Exports continue to grow - 8pc hike in first four months
Exports grew by 8pc in the first four months of the year, according to new figures from the Central Statistics Office.
Medical and pharmaceutical products fuelled the growth while more than one half of all of exports went to the Britain and the US.
On a monthly basis, exports remained static in May while the value of imports fell by 24pc.
The seasonally adjusted trade surplus was up 44pc to €3.7bn in May having fallen to €2.6m in April, the lowest positive balance since December 2009.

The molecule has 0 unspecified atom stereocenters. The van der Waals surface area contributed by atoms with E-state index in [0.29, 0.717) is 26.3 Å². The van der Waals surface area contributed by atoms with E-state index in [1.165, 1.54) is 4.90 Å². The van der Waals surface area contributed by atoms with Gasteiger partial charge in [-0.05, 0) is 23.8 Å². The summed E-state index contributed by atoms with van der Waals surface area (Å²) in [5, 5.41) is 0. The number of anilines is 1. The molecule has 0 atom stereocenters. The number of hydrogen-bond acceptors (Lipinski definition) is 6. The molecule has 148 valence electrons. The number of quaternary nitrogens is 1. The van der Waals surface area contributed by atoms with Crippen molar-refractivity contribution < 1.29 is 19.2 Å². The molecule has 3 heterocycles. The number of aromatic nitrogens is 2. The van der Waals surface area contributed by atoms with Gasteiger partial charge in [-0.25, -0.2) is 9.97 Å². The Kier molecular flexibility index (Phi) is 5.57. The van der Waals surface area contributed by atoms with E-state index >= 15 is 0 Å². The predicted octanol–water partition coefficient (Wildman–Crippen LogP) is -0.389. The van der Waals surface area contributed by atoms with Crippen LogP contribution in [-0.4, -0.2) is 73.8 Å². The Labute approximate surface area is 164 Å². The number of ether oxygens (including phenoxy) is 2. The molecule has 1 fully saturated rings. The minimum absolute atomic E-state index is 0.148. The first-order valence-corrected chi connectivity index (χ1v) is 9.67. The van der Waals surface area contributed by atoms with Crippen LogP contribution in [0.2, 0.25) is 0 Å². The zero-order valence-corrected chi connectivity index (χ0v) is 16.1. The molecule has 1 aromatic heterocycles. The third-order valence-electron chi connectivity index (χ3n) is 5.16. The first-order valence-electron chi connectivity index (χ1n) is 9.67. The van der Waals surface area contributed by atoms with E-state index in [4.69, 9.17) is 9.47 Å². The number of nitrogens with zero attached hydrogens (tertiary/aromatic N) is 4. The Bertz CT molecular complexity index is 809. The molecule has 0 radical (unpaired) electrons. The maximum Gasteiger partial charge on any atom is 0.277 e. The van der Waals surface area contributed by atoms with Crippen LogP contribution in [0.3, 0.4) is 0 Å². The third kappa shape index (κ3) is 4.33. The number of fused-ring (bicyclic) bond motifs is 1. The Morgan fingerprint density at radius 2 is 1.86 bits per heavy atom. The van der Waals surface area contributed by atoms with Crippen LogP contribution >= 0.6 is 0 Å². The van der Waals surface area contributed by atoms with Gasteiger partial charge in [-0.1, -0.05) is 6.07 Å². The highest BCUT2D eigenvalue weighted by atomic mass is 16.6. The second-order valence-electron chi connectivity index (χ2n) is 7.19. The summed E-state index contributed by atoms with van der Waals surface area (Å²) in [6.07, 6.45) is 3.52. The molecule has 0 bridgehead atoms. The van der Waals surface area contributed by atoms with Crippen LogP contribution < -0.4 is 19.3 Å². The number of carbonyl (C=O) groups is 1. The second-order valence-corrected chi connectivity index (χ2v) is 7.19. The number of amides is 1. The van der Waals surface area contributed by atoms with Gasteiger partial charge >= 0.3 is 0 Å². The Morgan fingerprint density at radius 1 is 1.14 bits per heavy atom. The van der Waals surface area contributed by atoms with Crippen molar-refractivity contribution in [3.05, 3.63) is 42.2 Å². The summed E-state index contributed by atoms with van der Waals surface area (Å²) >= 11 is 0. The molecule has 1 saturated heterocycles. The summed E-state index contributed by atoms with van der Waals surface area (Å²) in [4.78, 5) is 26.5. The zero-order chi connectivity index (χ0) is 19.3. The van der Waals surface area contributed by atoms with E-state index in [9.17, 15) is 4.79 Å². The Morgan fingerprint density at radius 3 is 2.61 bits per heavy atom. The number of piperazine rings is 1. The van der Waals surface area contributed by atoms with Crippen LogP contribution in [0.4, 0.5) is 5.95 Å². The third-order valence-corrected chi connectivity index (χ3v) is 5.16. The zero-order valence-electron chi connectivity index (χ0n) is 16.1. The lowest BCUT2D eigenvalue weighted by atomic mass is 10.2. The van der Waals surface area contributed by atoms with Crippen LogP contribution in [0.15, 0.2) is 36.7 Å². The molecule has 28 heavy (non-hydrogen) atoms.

Economists welcomed the figures but added that they also highlight the ongoing disparity between the domestic and export markets.
“These latest figures are further evidence of the two-tier Irish economy that pertains at present, with a robust export sector on the one hand but a very weak consumer on the other,” said Bloxham Stockbrokers chief economist Alan McQuaid.
“ The bottom line is that the export sector offers the one ray of light at the moment in a still fairly dismal economic picture, and will be the key driver of the Irish recovery story in the short-term.
“All in all, we still think 2011 will be a decent year for Irish exports, with the merchandise trade surplus now forecast to be around €45/46bn compared with €43.5bn in 2010, and leading to another positive contribution from net exports to GDP growth.